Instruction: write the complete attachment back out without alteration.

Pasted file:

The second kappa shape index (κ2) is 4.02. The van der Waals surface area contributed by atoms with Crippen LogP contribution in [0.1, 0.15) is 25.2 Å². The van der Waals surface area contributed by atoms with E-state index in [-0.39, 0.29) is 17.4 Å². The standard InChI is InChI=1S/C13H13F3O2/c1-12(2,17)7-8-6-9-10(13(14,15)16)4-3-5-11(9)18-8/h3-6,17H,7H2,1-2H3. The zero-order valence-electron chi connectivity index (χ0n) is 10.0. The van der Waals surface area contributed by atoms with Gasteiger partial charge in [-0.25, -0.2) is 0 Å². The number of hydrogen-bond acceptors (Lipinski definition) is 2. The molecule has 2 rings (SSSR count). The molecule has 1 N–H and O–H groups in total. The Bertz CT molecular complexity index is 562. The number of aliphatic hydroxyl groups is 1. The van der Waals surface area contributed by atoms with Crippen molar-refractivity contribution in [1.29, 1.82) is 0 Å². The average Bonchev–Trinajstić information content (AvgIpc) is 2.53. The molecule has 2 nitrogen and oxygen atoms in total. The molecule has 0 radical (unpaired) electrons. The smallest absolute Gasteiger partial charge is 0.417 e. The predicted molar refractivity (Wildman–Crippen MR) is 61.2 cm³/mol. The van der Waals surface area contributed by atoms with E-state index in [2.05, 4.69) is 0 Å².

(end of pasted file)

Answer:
The second kappa shape index (κ2) is 4.02. The van der Waals surface area contributed by atoms with Crippen LogP contribution in [0.1, 0.15) is 25.2 Å². The van der Waals surface area contributed by atoms with E-state index in [-0.39, 0.29) is 17.4 Å². The standard InChI is InChI=1S/C13H13F3O2/c1-12(2,17)7-8-6-9-10(13(14,15)16)4-3-5-11(9)18-8/h3-6,17H,7H2,1-2H3. The zero-order valence-electron chi connectivity index (χ0n) is 10.0. The van der Waals surface area contributed by atoms with Gasteiger partial charge in [-0.25, -0.2) is 0 Å². The number of hydrogen-bond acceptors (Lipinski definition) is 2. The molecule has 2 rings (SSSR count). The molecule has 1 N–H and O–H groups in total. The Bertz CT molecular complexity index is 562. The number of aliphatic hydroxyl groups is 1. The van der Waals surface area contributed by atoms with Crippen molar-refractivity contribution in [1.29, 1.82) is 0 Å². The average Bonchev–Trinajstić information content (AvgIpc) is 2.53. The molecule has 2 nitrogen and oxygen atoms in total. The molecule has 0 radical (unpaired) electrons. The smallest absolute Gasteiger partial charge is 0.417 e. The predicted molar refractivity (Wildman–Crippen MR) is 61.2 cm³/mol. The van der Waals surface area contributed by atoms with E-state index in [2.05, 4.69) is 0 Å².